Planktonic Archaea in Great Lakes

Our labs recently reported finding nucleic acids from archaeal prokaryotic microbes (Keough et al, 2003.  Microb. Ecol. 46:238-248; Pascoe and Hicks. 2004. J. Great Lakes Res. 30:185-195) and crenarchaeal GDGT membrane lipids (Powers et al. 2004. Geology 32:613-616) in the water and sediments of great lakes on several continents.  The recent establishment of a relationship between these membrane lipids and mean annual lake surface temperature provides a powerful paleoclimate tool, but very little is known about the ecology of the archaeal microorganisms that produce them.  This research is linking the production of these GDGT membrane lipids with specific aspects of the ecology of archaeal communities in the water columns of Lake Superior (North America) and Lake Malawi (East Africa).  We are sampling and isolating prokaryotic cells and settling organic matter in these lakes, extracting and amplifying nucleic acids, and using quantitative hybridizations, terminal restriction fragment length polymorphism (T-RFLP) DNA fingerprinting, and cloning and DNA sequencing to compare the diversity of these archaeal communities. This is an oceanographic scale project that uses large moored sediment traps to collect settling particles colonized by bacteria.  Fieldwork started in fall 2005 and will continue for the next three years. We are collaborating with Dr. Joe Werne's lab group at the UMD Large Lakes Observatory on this project.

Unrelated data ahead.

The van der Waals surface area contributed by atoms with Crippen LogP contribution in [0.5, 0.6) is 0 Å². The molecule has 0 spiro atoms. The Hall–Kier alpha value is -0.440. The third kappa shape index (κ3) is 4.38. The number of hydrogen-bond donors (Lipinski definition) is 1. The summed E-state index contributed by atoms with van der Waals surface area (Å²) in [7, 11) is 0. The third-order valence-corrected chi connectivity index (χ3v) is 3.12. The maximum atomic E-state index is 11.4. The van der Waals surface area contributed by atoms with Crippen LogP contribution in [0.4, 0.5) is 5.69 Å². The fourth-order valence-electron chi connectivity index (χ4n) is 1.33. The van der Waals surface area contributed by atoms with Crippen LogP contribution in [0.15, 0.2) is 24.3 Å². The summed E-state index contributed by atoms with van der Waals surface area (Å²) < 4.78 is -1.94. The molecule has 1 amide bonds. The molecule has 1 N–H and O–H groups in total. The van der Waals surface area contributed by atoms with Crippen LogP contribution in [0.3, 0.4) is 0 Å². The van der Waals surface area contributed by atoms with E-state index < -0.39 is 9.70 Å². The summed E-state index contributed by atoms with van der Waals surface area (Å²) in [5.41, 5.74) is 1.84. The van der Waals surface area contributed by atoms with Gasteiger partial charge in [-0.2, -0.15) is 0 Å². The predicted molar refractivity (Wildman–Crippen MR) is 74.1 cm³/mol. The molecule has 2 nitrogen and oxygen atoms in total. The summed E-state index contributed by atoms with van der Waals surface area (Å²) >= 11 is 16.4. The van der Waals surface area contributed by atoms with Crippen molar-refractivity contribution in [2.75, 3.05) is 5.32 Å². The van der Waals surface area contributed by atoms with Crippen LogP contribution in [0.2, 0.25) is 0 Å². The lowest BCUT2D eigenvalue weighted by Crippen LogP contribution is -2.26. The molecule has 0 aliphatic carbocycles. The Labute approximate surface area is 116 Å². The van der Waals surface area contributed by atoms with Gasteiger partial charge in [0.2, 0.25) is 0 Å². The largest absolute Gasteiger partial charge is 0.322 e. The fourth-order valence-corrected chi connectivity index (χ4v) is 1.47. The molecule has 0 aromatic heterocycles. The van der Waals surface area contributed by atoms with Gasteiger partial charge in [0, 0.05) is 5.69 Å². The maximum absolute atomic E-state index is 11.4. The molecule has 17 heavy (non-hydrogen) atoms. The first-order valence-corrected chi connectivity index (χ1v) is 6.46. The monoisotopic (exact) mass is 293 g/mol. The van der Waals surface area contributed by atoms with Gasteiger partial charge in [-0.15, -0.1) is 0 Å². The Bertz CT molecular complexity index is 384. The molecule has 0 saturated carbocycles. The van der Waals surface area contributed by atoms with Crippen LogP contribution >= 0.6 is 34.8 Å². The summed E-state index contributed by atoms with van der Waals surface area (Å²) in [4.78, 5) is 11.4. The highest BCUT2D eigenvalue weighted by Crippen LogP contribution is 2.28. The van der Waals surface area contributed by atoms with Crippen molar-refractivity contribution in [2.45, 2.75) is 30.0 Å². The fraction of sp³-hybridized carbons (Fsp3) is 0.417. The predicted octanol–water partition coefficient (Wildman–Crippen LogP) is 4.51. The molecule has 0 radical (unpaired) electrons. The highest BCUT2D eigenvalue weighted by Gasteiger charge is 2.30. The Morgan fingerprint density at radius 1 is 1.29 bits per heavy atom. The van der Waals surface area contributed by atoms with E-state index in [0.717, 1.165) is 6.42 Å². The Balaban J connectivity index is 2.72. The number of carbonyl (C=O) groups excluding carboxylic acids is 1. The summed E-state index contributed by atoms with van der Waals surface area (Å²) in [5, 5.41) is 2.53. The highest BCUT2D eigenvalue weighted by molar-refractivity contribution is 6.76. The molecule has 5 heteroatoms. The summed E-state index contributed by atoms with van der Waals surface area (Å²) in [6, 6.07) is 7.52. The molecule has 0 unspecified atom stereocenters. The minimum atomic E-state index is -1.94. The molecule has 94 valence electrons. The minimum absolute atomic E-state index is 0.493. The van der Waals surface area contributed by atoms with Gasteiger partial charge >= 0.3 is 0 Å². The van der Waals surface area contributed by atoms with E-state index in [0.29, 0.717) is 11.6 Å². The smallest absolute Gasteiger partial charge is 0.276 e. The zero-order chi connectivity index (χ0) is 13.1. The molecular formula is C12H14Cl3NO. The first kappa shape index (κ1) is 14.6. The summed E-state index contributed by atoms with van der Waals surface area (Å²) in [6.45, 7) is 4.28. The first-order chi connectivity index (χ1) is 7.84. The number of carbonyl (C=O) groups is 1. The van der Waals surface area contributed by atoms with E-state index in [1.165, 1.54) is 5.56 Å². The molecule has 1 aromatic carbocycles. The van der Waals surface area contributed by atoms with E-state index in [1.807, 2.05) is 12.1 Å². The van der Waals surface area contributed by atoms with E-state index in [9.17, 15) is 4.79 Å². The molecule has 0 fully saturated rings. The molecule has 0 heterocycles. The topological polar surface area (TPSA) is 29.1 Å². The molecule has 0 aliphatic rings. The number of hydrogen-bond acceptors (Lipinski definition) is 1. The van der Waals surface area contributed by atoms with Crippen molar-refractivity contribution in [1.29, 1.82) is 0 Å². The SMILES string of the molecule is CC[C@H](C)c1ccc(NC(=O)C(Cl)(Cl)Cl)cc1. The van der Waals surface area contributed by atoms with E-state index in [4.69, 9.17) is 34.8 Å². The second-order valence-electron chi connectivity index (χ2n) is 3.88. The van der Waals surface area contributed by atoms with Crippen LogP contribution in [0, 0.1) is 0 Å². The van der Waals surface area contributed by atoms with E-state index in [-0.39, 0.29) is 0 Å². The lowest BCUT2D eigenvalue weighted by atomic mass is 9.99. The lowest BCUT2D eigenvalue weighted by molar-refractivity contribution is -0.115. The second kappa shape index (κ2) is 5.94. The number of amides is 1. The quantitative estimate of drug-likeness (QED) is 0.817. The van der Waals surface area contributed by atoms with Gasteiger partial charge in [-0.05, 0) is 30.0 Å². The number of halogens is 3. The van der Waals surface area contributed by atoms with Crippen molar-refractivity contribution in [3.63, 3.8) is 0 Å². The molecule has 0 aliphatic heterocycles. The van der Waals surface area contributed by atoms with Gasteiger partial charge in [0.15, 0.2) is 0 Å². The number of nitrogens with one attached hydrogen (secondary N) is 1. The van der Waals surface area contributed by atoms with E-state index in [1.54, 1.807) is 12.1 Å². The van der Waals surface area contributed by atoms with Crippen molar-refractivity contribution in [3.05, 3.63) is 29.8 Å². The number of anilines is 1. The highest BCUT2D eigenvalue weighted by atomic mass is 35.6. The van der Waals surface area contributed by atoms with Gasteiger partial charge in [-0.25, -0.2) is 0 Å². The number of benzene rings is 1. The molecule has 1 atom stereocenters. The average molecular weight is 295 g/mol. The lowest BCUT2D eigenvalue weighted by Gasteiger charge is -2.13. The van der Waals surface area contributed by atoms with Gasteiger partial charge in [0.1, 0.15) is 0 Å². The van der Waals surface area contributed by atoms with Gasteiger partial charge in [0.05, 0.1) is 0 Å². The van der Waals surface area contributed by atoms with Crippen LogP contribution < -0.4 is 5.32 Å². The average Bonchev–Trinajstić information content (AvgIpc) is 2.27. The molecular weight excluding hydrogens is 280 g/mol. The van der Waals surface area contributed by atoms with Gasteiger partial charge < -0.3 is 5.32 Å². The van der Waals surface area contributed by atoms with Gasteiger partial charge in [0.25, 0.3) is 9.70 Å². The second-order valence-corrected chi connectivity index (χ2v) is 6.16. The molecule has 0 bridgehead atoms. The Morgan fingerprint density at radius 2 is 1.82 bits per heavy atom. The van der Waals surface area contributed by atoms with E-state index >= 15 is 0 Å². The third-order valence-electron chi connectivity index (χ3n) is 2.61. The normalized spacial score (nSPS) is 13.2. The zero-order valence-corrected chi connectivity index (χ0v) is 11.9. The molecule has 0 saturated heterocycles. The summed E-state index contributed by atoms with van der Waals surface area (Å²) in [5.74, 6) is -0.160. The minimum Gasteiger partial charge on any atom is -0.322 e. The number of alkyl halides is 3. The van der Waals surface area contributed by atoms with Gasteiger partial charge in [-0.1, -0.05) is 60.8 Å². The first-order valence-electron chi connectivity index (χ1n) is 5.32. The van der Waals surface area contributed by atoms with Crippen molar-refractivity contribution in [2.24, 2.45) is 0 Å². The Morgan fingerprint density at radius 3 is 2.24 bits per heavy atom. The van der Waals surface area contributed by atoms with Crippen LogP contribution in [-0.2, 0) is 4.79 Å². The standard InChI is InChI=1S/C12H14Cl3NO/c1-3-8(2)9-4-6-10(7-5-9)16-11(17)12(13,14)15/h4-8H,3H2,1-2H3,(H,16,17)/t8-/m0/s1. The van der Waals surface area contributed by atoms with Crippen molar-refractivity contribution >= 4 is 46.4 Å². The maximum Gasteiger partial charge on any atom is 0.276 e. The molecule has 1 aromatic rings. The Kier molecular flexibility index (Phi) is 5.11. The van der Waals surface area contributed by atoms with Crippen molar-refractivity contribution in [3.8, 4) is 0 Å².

The National Science Foundation is supporting this research.




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